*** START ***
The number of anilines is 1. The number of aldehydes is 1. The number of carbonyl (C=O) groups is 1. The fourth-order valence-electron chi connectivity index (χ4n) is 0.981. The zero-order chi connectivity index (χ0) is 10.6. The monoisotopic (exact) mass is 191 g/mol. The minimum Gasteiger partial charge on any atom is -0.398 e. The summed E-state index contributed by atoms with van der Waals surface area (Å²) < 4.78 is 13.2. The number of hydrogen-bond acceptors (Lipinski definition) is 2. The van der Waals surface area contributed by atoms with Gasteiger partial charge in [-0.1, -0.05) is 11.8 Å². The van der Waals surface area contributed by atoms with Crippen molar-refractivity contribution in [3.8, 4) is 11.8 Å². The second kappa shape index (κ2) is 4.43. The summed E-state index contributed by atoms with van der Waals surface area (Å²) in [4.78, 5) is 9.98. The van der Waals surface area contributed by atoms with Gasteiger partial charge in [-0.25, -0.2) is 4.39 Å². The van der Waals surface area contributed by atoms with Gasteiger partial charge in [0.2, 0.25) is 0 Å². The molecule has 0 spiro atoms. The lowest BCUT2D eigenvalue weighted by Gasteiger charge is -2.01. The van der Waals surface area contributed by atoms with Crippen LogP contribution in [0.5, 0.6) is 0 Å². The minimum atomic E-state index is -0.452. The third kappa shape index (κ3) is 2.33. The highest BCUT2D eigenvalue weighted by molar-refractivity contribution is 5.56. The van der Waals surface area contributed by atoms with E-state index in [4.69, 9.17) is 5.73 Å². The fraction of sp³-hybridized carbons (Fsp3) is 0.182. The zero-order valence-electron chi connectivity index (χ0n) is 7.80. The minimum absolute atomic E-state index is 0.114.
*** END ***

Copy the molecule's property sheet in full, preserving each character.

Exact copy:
The number of anilines is 1. The number of aldehydes is 1. The number of carbonyl (C=O) groups is 1. The fourth-order valence-electron chi connectivity index (χ4n) is 0.981. The zero-order chi connectivity index (χ0) is 10.6. The monoisotopic (exact) mass is 191 g/mol. The minimum Gasteiger partial charge on any atom is -0.398 e. The summed E-state index contributed by atoms with van der Waals surface area (Å²) < 4.78 is 13.2. The number of hydrogen-bond acceptors (Lipinski definition) is 2. The van der Waals surface area contributed by atoms with Gasteiger partial charge in [-0.1, -0.05) is 11.8 Å². The van der Waals surface area contributed by atoms with Crippen molar-refractivity contribution in [3.8, 4) is 11.8 Å². The second kappa shape index (κ2) is 4.43. The summed E-state index contributed by atoms with van der Waals surface area (Å²) in [4.78, 5) is 9.98. The van der Waals surface area contributed by atoms with Gasteiger partial charge in [-0.25, -0.2) is 4.39 Å². The van der Waals surface area contributed by atoms with Gasteiger partial charge in [0.2, 0.25) is 0 Å². The molecule has 0 spiro atoms. The lowest BCUT2D eigenvalue weighted by Gasteiger charge is -2.01. The van der Waals surface area contributed by atoms with Crippen LogP contribution in [0.5, 0.6) is 0 Å². The minimum atomic E-state index is -0.452. The third kappa shape index (κ3) is 2.33. The highest BCUT2D eigenvalue weighted by molar-refractivity contribution is 5.56. The van der Waals surface area contributed by atoms with E-state index in [4.69, 9.17) is 5.73 Å². The fraction of sp³-hybridized carbons (Fsp3) is 0.182. The zero-order valence-electron chi connectivity index (χ0n) is 7.80. The minimum absolute atomic E-state index is 0.114.